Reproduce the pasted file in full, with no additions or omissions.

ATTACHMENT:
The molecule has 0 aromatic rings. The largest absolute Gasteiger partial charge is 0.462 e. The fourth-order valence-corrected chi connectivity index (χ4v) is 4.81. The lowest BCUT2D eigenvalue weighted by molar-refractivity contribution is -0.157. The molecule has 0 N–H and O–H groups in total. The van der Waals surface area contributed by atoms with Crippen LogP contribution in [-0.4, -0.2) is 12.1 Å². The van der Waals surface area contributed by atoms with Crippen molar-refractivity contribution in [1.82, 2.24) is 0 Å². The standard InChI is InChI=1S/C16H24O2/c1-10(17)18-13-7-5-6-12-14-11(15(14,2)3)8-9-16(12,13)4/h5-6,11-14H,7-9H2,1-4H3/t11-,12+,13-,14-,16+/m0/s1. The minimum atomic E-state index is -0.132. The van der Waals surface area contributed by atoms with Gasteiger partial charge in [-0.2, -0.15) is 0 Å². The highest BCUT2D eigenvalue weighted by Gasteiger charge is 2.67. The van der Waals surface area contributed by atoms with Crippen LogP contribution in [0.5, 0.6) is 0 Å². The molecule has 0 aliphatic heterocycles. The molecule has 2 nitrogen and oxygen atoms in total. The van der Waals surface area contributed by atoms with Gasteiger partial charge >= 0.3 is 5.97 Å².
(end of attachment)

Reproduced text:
The molecule has 0 aromatic rings. The largest absolute Gasteiger partial charge is 0.462 e. The fourth-order valence-corrected chi connectivity index (χ4v) is 4.81. The lowest BCUT2D eigenvalue weighted by molar-refractivity contribution is -0.157. The molecule has 0 N–H and O–H groups in total. The van der Waals surface area contributed by atoms with Crippen LogP contribution in [-0.4, -0.2) is 12.1 Å². The van der Waals surface area contributed by atoms with Crippen molar-refractivity contribution in [1.82, 2.24) is 0 Å². The standard InChI is InChI=1S/C16H24O2/c1-10(17)18-13-7-5-6-12-14-11(15(14,2)3)8-9-16(12,13)4/h5-6,11-14H,7-9H2,1-4H3/t11-,12+,13-,14-,16+/m0/s1. The minimum atomic E-state index is -0.132. The van der Waals surface area contributed by atoms with Gasteiger partial charge in [-0.2, -0.15) is 0 Å². The highest BCUT2D eigenvalue weighted by Gasteiger charge is 2.67. The van der Waals surface area contributed by atoms with Crippen LogP contribution in [0.5, 0.6) is 0 Å². The molecule has 0 aliphatic heterocycles. The molecule has 2 nitrogen and oxygen atoms in total. The van der Waals surface area contributed by atoms with Gasteiger partial charge >= 0.3 is 5.97 Å².